Moore, Healthy Again, Is Ready to Erase the Memories of October, 1986

Times Staff Writer

Donnie Moore knows that Angel fans may never forget that hanging forkball he threw to Dave Henderson in the fifth game of the 1986 American League Championship Series.

Their boos still accompany him to the mound at Anaheim Stadium. And last season's lingering and mysterious back problem denied him any chance to wipe away those memories.

Off-season surgery to remove a small bone spur near his spine gave Moore another opportunity to win the favor of the Angel faithful, but it just didn't happen that way. He came out of spring training with a stiff back and a limp fastball. Then he hurt his knee and was back on the disabled list, and he missed a month between May 11 and June 17.

And when he was healthy enough to pitch, the memories were anything but fond.

When Moore walked in from the bullpen to start the 11th inning of Wednesday's game against the Oakland Athletics, those who stood and jeered probably were thinking of Henderson and homers and the World Series that never was. Which was good news for Moore. If they had remembered his previous two outings against the Athletics, they probably would have been throwing things.

On April 9 at the Big A, Mark McGwire hit a rocket into the left-field seats for a three-run homer off Moore as the A's scored four in the ninth to beat the Angels, 8-6. On April 20 in Oakland, Moore gave up a three-run homer to Ron Hassey as the A's put together a four-run eighth to defeat the Angels, 9-8.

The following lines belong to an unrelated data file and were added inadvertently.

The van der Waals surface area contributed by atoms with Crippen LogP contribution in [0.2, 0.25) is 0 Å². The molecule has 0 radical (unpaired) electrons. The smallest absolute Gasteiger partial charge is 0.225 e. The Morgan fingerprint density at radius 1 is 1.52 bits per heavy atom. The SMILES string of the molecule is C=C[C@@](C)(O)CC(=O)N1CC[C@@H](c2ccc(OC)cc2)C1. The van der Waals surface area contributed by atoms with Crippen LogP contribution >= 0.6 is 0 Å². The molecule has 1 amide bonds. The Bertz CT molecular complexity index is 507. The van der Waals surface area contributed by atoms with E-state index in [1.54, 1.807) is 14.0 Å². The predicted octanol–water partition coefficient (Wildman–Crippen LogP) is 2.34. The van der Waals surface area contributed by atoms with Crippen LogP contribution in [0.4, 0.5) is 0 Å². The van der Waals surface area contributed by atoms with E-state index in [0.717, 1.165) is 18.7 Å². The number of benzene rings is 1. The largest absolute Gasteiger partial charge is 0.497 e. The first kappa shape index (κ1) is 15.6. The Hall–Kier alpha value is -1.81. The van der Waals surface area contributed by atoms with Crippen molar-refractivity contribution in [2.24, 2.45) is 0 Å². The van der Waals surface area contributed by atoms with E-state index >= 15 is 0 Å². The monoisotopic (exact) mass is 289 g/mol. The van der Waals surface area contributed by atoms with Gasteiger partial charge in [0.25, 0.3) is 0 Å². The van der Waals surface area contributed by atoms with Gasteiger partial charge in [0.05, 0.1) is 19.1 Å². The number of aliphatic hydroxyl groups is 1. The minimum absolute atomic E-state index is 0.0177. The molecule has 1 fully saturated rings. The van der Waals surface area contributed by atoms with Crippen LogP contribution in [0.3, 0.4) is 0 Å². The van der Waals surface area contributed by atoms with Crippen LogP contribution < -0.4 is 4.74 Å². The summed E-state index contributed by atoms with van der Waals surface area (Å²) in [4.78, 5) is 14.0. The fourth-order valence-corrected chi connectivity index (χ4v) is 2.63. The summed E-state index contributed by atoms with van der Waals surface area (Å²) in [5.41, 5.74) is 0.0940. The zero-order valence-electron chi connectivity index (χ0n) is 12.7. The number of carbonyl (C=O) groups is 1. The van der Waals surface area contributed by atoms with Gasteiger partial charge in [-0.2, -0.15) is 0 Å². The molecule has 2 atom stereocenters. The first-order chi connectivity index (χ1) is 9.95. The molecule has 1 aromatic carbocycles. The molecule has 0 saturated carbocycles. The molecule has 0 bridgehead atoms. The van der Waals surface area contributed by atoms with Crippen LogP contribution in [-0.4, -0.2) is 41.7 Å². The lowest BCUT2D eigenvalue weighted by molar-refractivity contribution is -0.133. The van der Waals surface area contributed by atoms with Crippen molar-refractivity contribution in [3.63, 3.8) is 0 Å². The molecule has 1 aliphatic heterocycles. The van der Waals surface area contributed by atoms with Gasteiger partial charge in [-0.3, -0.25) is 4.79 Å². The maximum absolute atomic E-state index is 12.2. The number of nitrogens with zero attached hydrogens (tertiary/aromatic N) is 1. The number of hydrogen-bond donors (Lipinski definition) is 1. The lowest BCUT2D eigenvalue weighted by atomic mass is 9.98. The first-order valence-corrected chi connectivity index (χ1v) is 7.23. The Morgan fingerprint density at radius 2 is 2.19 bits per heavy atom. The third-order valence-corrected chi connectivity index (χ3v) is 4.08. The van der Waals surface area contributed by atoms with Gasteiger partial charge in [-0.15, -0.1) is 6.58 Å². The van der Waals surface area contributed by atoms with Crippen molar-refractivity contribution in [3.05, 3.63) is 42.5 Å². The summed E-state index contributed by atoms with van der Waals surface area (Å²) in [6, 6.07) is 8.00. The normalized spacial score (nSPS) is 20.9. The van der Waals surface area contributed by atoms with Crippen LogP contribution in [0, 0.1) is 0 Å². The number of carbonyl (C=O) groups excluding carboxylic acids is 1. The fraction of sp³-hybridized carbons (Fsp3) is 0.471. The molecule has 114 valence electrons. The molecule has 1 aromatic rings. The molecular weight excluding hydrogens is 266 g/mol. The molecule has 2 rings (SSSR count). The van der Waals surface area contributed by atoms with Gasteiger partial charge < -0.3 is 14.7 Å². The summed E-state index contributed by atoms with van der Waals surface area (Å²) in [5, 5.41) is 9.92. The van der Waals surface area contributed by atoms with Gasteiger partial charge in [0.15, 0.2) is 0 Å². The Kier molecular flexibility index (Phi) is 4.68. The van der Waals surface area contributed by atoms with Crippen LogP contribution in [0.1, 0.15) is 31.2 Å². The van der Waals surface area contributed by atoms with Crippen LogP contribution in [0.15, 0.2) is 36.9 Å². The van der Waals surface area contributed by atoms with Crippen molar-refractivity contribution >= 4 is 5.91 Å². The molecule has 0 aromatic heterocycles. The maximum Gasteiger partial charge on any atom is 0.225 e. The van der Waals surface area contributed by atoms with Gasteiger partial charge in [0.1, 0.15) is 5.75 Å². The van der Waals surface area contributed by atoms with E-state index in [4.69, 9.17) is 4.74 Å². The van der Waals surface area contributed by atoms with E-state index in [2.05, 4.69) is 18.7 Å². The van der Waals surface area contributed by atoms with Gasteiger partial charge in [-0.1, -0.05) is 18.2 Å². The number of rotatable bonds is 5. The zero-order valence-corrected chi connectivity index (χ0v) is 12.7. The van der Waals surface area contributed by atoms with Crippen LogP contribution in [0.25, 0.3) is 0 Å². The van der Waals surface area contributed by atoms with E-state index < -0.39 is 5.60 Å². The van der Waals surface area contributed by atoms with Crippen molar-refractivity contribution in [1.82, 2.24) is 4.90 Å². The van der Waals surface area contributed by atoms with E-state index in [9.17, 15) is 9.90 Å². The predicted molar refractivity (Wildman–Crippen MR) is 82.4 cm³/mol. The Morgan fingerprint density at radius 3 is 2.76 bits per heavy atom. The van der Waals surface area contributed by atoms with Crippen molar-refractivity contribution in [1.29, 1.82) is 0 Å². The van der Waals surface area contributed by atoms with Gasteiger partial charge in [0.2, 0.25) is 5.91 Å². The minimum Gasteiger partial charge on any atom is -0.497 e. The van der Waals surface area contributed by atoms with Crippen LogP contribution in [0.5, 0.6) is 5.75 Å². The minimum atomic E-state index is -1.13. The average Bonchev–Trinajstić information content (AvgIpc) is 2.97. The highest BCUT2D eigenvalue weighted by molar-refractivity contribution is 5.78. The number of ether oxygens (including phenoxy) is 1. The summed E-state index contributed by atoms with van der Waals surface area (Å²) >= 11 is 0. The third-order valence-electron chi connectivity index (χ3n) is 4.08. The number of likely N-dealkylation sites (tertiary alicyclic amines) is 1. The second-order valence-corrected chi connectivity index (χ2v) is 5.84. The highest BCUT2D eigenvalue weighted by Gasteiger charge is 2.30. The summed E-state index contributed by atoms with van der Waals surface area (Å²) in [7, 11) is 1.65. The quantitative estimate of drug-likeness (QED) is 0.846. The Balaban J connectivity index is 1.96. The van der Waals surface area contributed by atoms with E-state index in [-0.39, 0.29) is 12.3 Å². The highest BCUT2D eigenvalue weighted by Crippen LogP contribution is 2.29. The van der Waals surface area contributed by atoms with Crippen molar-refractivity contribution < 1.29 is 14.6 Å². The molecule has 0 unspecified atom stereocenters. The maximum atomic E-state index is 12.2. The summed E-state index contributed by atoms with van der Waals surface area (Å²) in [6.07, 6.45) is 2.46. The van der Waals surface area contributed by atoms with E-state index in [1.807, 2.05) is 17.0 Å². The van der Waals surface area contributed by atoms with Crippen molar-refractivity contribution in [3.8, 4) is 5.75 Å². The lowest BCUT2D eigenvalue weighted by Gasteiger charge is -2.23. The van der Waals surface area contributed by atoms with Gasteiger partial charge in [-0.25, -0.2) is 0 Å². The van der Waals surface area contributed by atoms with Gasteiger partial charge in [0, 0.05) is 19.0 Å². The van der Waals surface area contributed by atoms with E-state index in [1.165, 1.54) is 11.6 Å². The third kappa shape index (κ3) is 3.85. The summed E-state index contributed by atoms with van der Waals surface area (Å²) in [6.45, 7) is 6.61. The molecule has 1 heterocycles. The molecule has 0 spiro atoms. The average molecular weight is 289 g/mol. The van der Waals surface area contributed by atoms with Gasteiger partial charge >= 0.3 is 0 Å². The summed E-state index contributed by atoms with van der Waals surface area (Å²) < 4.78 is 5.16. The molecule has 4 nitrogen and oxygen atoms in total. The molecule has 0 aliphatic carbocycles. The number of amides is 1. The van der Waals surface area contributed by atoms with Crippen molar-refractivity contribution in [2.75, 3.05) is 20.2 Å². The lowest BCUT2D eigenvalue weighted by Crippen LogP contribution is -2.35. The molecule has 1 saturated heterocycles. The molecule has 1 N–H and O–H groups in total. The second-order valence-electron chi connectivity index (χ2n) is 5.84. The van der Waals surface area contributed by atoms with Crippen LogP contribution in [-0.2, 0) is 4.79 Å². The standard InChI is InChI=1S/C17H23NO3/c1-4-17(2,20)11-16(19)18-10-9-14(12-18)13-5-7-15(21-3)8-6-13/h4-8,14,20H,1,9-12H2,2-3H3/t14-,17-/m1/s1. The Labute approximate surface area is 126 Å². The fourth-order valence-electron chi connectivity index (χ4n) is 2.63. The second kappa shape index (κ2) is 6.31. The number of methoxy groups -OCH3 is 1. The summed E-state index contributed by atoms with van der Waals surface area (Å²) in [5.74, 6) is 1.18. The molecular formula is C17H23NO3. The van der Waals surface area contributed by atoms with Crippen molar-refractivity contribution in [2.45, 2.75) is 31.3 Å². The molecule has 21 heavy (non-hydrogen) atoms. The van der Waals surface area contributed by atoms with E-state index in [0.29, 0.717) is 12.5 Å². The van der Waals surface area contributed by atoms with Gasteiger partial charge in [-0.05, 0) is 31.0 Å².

Wednesday, however, Moore helped bring about a happy ending for a change. He allowed one hit and struck out three in two innings, and the Angels pulled out a 9-8 victory in 12 innings.

Moore, who picked up the victory to boost his record to 4-2, says the story was different because he's a different pitcher these days. He concedes that his previous failures against the A's crossed his mind Wednesday--especially when Hassey came up to pinch-hit with two out and a runner on in the 11th--but he was looking for revenge, not a place to hide.

"It was different this time because I'm healthy now," Moore said. "I have my confidence back. I can just rear back and throw again.

"I'm throwing as hard as I ever did, and I'm hitting good spots. I've had a good split-finger (fastball), and that helps the fastball. It hasn't been anything spectacular. I'm just throwing quality strikes again."

In the past three weeks, Moore has picked up three saves and a victory. In his last 11 appearances, he has been scored on just three times. As far as Manager Cookie Rojas and Co. are concerned, that's spectacular enough.

They are old and faded memories, but Moore is starting to look a little like the reliever who saved 52 games in 1985 and '86 and received a million-dollar-a-year, three-year contract, which runs out this season.

"He's pitching very, very well," Rojas said. "The forkball is working and the fastball is popping again. He's throwing strikes. I fully trust him to do the job."

Moore hopes that this recent return to form marks the end of "two years of agony." He was referring to the back pain, of course, but he says the mental anguish he experienced was almost as frustrating.

He has lived with the boos. He read the papers when General Manager Mike Port hinted late last year that Moore might be a malingerer. And it hurt.

He was glad when the tiny bone spur was finally discovered and removed after batteries of tests and countless injections. But a six-inch scar down the middle of his spine was not the vindication he sought.

A few more outings like Wednesday's could be the ultimate panacea, however.

"I'm just trying to get myself back," Moore said. "I don't know if I'll be here next year and I have to prove to someone I can still pitch."

Moore may never be able to erase the nightmarish memories of October 12, 1986, but who knows? He may be able to find a new home, pick up a few saves and hear applause, for a change, as he walks out to the mound.

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